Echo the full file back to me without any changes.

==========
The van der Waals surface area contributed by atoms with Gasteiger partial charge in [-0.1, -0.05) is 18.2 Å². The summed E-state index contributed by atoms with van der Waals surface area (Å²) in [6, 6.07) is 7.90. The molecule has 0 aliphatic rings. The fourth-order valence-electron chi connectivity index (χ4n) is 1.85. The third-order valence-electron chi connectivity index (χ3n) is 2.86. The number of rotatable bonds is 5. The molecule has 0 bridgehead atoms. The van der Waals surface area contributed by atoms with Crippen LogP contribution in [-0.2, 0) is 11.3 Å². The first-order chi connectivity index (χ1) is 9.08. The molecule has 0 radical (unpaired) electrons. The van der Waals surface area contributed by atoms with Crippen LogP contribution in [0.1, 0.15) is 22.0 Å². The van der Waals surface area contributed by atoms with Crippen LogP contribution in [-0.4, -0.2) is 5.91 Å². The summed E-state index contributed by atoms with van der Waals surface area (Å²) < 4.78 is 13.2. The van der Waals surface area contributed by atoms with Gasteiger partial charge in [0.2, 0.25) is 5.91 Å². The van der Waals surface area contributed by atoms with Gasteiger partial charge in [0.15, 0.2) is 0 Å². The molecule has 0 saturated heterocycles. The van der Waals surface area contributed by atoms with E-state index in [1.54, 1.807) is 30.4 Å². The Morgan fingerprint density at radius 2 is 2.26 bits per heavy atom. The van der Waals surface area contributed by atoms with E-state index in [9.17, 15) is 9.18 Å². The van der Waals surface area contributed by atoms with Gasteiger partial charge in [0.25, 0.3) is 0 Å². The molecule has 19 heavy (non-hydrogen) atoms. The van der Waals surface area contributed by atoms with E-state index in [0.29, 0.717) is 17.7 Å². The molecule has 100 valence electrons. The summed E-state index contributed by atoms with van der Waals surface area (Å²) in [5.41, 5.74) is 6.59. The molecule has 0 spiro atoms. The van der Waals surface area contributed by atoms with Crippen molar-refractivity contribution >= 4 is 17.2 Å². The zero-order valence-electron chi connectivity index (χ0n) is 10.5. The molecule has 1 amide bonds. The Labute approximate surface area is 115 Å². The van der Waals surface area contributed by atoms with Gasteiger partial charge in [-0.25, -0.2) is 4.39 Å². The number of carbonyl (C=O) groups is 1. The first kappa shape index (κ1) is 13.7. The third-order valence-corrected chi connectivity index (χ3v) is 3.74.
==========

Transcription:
The van der Waals surface area contributed by atoms with Gasteiger partial charge in [-0.1, -0.05) is 18.2 Å². The summed E-state index contributed by atoms with van der Waals surface area (Å²) in [6, 6.07) is 7.90. The molecule has 0 aliphatic rings. The fourth-order valence-electron chi connectivity index (χ4n) is 1.85. The third-order valence-electron chi connectivity index (χ3n) is 2.86. The number of rotatable bonds is 5. The molecule has 0 bridgehead atoms. The van der Waals surface area contributed by atoms with Crippen LogP contribution in [-0.2, 0) is 11.3 Å². The first-order chi connectivity index (χ1) is 9.08. The molecule has 0 radical (unpaired) electrons. The van der Waals surface area contributed by atoms with Crippen LogP contribution in [0.1, 0.15) is 22.0 Å². The van der Waals surface area contributed by atoms with Crippen LogP contribution in [-0.4, -0.2) is 5.91 Å². The summed E-state index contributed by atoms with van der Waals surface area (Å²) < 4.78 is 13.2. The van der Waals surface area contributed by atoms with Gasteiger partial charge in [0.2, 0.25) is 5.91 Å². The van der Waals surface area contributed by atoms with Gasteiger partial charge in [0.15, 0.2) is 0 Å². The molecule has 0 saturated heterocycles. The van der Waals surface area contributed by atoms with E-state index in [1.54, 1.807) is 30.4 Å². The Morgan fingerprint density at radius 2 is 2.26 bits per heavy atom. The van der Waals surface area contributed by atoms with E-state index in [9.17, 15) is 9.18 Å². The van der Waals surface area contributed by atoms with Gasteiger partial charge in [0.25, 0.3) is 0 Å². The molecule has 19 heavy (non-hydrogen) atoms. The van der Waals surface area contributed by atoms with E-state index in [0.29, 0.717) is 17.7 Å². The molecule has 100 valence electrons. The summed E-state index contributed by atoms with van der Waals surface area (Å²) in [5.41, 5.74) is 6.59. The molecule has 0 spiro atoms. The van der Waals surface area contributed by atoms with Crippen molar-refractivity contribution >= 4 is 17.2 Å². The zero-order valence-electron chi connectivity index (χ0n) is 10.5. The molecule has 1 amide bonds. The Labute approximate surface area is 115 Å². The van der Waals surface area contributed by atoms with Gasteiger partial charge in [-0.25, -0.2) is 4.39 Å². The number of carbonyl (C=O) groups is 1. The first kappa shape index (κ1) is 13.7. The third-order valence-corrected chi connectivity index (χ3v) is 3.74.